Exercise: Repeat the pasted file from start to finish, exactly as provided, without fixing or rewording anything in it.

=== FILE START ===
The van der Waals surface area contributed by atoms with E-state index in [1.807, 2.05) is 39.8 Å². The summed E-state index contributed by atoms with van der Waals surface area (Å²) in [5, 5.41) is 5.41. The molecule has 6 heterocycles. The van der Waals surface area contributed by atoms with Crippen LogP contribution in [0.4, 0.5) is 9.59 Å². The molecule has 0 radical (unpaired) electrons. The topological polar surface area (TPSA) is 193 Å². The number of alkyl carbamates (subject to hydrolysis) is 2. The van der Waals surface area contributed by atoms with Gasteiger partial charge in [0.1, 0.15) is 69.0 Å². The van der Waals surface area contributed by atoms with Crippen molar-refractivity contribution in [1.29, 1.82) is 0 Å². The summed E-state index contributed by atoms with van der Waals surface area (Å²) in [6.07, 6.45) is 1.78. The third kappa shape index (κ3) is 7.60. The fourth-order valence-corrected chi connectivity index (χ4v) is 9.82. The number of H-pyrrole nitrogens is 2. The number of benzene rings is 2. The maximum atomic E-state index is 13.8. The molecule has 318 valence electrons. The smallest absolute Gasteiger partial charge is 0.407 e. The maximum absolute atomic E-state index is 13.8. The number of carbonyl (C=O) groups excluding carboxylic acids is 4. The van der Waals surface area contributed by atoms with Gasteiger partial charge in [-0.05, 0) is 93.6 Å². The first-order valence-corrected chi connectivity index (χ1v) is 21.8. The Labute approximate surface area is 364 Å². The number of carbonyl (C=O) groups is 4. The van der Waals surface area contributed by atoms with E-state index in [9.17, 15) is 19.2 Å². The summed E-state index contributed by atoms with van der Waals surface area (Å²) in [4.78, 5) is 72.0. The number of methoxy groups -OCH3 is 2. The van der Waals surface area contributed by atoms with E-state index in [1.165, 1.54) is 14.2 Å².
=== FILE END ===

The van der Waals surface area contributed by atoms with E-state index in [1.807, 2.05) is 39.8 Å². The summed E-state index contributed by atoms with van der Waals surface area (Å²) in [5, 5.41) is 5.41. The molecule has 6 heterocycles. The van der Waals surface area contributed by atoms with Crippen LogP contribution in [0.4, 0.5) is 9.59 Å². The molecule has 0 radical (unpaired) electrons. The topological polar surface area (TPSA) is 193 Å². The number of alkyl carbamates (subject to hydrolysis) is 2. The van der Waals surface area contributed by atoms with Gasteiger partial charge in [0.1, 0.15) is 69.0 Å². The van der Waals surface area contributed by atoms with Crippen molar-refractivity contribution in [1.29, 1.82) is 0 Å². The summed E-state index contributed by atoms with van der Waals surface area (Å²) in [6.07, 6.45) is 1.78. The third kappa shape index (κ3) is 7.60. The fourth-order valence-corrected chi connectivity index (χ4v) is 9.82. The number of H-pyrrole nitrogens is 2. The number of benzene rings is 2. The maximum atomic E-state index is 13.8. The molecule has 318 valence electrons. The smallest absolute Gasteiger partial charge is 0.407 e. The maximum absolute atomic E-state index is 13.8. The number of carbonyl (C=O) groups excluding carboxylic acids is 4. The van der Waals surface area contributed by atoms with Gasteiger partial charge in [-0.05, 0) is 93.6 Å². The first-order valence-corrected chi connectivity index (χ1v) is 21.8. The Labute approximate surface area is 364 Å². The number of carbonyl (C=O) groups is 4. The van der Waals surface area contributed by atoms with E-state index in [9.17, 15) is 19.2 Å². The summed E-state index contributed by atoms with van der Waals surface area (Å²) in [4.78, 5) is 72.0. The number of methoxy groups -OCH3 is 2. The van der Waals surface area contributed by atoms with E-state index in [1.165, 1.54) is 14.2 Å².